Get access
Global Biogeochemical Cycles

Legacy impacts of all-time anthropogenic emissions on the global mercury cycle

Authors

  • Helen M. Amos,

    Corresponding author
    1. Department of Earth and Planetary Sciences, Harvard University, Cambridge, Massachusetts, USA
    • Corresponding author: H. M. Amos, Department of Earth and Planetary Sciences, Harvard University, 29 Oxford St., Cambridge, MA 02138, USA. (amos@fas.harvard.edu)

    Search for more papers by this author
  • Daniel J. Jacob,

    1. Department of Earth and Planetary Sciences, Harvard University, Cambridge, Massachusetts, USA
    2. School of Engineering and Applied Sciences, Harvard University, Cambridge, Massachusetts, USA
    Search for more papers by this author
  • David G. Streets,

    1. Decision and Information Sciences Division, Argonne National Laboratory, Argonne, Illinois, USA
    Search for more papers by this author
  • Elsie M. Sunderland

    1. School of Engineering and Applied Sciences, Harvard University, Cambridge, Massachusetts, USA
    2. Department of Environmental Health, Harvard School of Public Health, Boston, Massachusetts, USA
    Search for more papers by this author

Abstract

[1] Elevated mercury (Hg) in marine and terrestrial ecosystems is a global health concern because of the formation of toxic methylmercury. Humans have emitted Hg to the atmosphere for millennia, and this Hg has deposited and accumulated into ecosystems globally. Here we present a global biogeochemical model with fully coupled atmospheric, terrestrial, and oceanic Hg reservoirs to better understand human influence on Hg cycling and timescales for responses. We drive the model with a historical inventory of anthropogenic emissions from 2000 BC to present. Results show that anthropogenic perturbations introduced to surface reservoirs (atmosphere, ocean, or terrestrial) accumulate and persist in the subsurface ocean for decades to centuries. The simulated present-day atmosphere is enriched by a factor of 2.6 relative to 1840 levels, consistent with sediment archives, and by a factor of 7.5 relative to natural levels (2000 BC). Legacy anthropogenic Hg re-emitted from surface reservoirs accounts for 60% of present-day atmospheric deposition, compared to 27% from primary anthropogenic emissions, and 13% from natural sources. We find that only 17% of the present-day Hg in the surface ocean is natural and that half of its anthropogenic enrichment originates from pre-1950 emissions. Although Asia is presently the dominant contributor to primary anthropogenic emissions, only 17% of the surface ocean reservoir is of Asian anthropogenic origin, as compared to 30% of North American and European origin. The accumulated burden of legacy anthropogenic Hg means that future deposition will increase even if primary anthropogenic emissions are held constant. Aggressive global Hg emission reductions will be necessary just to maintain oceanic Hg concentrations at present levels.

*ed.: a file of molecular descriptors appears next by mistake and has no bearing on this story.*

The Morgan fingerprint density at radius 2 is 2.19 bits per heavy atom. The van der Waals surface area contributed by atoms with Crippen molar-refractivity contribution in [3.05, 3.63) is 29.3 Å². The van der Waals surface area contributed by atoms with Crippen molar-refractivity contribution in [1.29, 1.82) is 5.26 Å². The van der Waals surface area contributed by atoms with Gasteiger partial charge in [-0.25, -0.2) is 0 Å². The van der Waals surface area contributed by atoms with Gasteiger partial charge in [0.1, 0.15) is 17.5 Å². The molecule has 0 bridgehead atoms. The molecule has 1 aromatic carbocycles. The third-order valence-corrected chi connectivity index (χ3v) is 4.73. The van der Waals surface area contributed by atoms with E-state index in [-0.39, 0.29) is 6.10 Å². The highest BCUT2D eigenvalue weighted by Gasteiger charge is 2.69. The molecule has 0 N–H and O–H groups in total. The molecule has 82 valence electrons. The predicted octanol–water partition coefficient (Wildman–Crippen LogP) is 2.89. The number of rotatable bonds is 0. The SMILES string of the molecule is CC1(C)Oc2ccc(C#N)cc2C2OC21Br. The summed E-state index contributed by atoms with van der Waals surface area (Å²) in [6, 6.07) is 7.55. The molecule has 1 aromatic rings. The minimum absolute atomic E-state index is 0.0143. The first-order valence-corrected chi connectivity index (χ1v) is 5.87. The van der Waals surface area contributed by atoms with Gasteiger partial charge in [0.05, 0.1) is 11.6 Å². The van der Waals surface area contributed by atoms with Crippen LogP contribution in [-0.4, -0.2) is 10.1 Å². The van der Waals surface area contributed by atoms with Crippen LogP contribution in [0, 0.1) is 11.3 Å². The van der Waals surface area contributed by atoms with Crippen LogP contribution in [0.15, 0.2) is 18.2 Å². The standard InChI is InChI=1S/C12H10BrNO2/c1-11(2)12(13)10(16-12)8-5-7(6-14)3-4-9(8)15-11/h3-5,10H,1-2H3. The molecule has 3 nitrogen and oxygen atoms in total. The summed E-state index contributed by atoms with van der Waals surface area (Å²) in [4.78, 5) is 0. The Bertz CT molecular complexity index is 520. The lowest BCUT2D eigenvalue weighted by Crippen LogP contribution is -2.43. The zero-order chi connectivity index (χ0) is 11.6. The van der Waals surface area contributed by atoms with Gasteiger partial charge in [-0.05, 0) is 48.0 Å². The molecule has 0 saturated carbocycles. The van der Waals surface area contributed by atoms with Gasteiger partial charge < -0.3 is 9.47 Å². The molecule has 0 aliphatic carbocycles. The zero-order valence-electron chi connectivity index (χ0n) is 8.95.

Get access to the full text of this article

Ancillary